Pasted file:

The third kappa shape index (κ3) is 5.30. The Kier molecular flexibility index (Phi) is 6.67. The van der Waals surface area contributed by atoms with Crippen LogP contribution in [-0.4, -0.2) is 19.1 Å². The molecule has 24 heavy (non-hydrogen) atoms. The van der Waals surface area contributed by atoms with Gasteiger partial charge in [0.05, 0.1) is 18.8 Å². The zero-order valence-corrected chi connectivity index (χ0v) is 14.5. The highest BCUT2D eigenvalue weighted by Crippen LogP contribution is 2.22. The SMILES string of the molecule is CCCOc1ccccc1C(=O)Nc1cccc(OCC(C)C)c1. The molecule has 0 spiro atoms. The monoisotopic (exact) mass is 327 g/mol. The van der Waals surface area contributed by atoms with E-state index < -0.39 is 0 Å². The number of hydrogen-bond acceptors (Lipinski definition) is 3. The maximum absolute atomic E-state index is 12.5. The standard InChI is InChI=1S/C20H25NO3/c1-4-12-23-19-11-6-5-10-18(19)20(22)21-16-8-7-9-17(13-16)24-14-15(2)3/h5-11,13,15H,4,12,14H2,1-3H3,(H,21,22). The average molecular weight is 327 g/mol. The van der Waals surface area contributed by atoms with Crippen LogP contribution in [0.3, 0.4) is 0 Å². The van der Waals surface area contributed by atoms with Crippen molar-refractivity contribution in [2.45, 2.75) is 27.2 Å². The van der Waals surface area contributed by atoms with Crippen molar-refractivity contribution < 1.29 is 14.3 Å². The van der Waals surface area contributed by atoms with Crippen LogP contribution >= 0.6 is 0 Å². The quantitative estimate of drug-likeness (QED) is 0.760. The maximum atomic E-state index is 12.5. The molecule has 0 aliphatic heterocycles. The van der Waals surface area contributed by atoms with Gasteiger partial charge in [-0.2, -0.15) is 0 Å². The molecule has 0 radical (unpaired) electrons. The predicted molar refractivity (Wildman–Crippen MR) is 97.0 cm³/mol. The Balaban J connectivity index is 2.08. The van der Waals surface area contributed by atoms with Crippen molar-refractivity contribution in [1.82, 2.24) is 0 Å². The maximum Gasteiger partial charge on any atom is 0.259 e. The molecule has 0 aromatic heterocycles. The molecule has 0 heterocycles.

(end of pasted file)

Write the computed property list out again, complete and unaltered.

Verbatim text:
The third kappa shape index (κ3) is 5.30. The Kier molecular flexibility index (Phi) is 6.67. The van der Waals surface area contributed by atoms with Crippen LogP contribution in [-0.4, -0.2) is 19.1 Å². The molecule has 24 heavy (non-hydrogen) atoms. The van der Waals surface area contributed by atoms with Gasteiger partial charge in [0.05, 0.1) is 18.8 Å². The zero-order valence-corrected chi connectivity index (χ0v) is 14.5. The highest BCUT2D eigenvalue weighted by Crippen LogP contribution is 2.22. The SMILES string of the molecule is CCCOc1ccccc1C(=O)Nc1cccc(OCC(C)C)c1. The molecule has 0 spiro atoms. The monoisotopic (exact) mass is 327 g/mol. The van der Waals surface area contributed by atoms with E-state index < -0.39 is 0 Å². The number of hydrogen-bond acceptors (Lipinski definition) is 3. The maximum absolute atomic E-state index is 12.5. The standard InChI is InChI=1S/C20H25NO3/c1-4-12-23-19-11-6-5-10-18(19)20(22)21-16-8-7-9-17(13-16)24-14-15(2)3/h5-11,13,15H,4,12,14H2,1-3H3,(H,21,22). The average molecular weight is 327 g/mol. The van der Waals surface area contributed by atoms with Crippen LogP contribution in [0.3, 0.4) is 0 Å². The van der Waals surface area contributed by atoms with Crippen molar-refractivity contribution in [2.45, 2.75) is 27.2 Å². The van der Waals surface area contributed by atoms with Crippen molar-refractivity contribution < 1.29 is 14.3 Å². The van der Waals surface area contributed by atoms with Crippen LogP contribution >= 0.6 is 0 Å². The quantitative estimate of drug-likeness (QED) is 0.760. The maximum atomic E-state index is 12.5. The molecule has 0 aliphatic heterocycles. The van der Waals surface area contributed by atoms with Gasteiger partial charge in [-0.2, -0.15) is 0 Å². The molecule has 0 radical (unpaired) electrons. The predicted molar refractivity (Wildman–Crippen MR) is 97.0 cm³/mol. The Balaban J connectivity index is 2.08. The van der Waals surface area contributed by atoms with Crippen molar-refractivity contribution in [1.82, 2.24) is 0 Å². The maximum Gasteiger partial charge on any atom is 0.259 e. The molecule has 0 aromatic heterocycles. The molecule has 0 heterocycles.